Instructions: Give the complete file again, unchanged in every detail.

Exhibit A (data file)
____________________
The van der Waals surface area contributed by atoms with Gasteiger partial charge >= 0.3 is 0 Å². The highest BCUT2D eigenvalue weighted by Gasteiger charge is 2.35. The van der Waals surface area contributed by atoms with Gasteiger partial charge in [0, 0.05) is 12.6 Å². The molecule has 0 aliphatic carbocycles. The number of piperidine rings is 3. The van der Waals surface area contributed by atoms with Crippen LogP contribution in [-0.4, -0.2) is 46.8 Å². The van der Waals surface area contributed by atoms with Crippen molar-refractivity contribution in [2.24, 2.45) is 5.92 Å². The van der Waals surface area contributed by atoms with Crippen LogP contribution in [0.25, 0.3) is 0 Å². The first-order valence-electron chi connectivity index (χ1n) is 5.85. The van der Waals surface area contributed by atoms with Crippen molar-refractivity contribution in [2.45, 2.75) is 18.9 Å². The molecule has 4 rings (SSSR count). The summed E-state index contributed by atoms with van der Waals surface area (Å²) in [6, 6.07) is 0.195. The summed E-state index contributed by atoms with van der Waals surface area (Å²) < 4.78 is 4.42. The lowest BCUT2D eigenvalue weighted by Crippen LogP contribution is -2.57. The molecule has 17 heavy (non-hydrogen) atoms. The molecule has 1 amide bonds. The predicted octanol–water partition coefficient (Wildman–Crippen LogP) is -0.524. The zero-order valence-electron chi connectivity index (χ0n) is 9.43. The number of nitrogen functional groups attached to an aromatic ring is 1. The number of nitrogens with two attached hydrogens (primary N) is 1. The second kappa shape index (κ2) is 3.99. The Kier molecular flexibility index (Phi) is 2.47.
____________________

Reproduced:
The van der Waals surface area contributed by atoms with Gasteiger partial charge >= 0.3 is 0 Å². The highest BCUT2D eigenvalue weighted by Gasteiger charge is 2.35. The van der Waals surface area contributed by atoms with Gasteiger partial charge in [0, 0.05) is 12.6 Å². The molecule has 0 aliphatic carbocycles. The number of piperidine rings is 3. The van der Waals surface area contributed by atoms with Crippen LogP contribution in [-0.4, -0.2) is 46.8 Å². The van der Waals surface area contributed by atoms with Crippen molar-refractivity contribution in [2.24, 2.45) is 5.92 Å². The van der Waals surface area contributed by atoms with Crippen LogP contribution in [0.25, 0.3) is 0 Å². The first-order valence-electron chi connectivity index (χ1n) is 5.85. The van der Waals surface area contributed by atoms with Crippen molar-refractivity contribution in [2.45, 2.75) is 18.9 Å². The molecule has 4 rings (SSSR count). The summed E-state index contributed by atoms with van der Waals surface area (Å²) in [6, 6.07) is 0.195. The summed E-state index contributed by atoms with van der Waals surface area (Å²) < 4.78 is 4.42. The lowest BCUT2D eigenvalue weighted by Crippen LogP contribution is -2.57. The molecule has 17 heavy (non-hydrogen) atoms. The molecule has 1 amide bonds. The predicted octanol–water partition coefficient (Wildman–Crippen LogP) is -0.524. The zero-order valence-electron chi connectivity index (χ0n) is 9.43. The number of nitrogen functional groups attached to an aromatic ring is 1. The number of nitrogens with two attached hydrogens (primary N) is 1. The second kappa shape index (κ2) is 3.99. The Kier molecular flexibility index (Phi) is 2.47.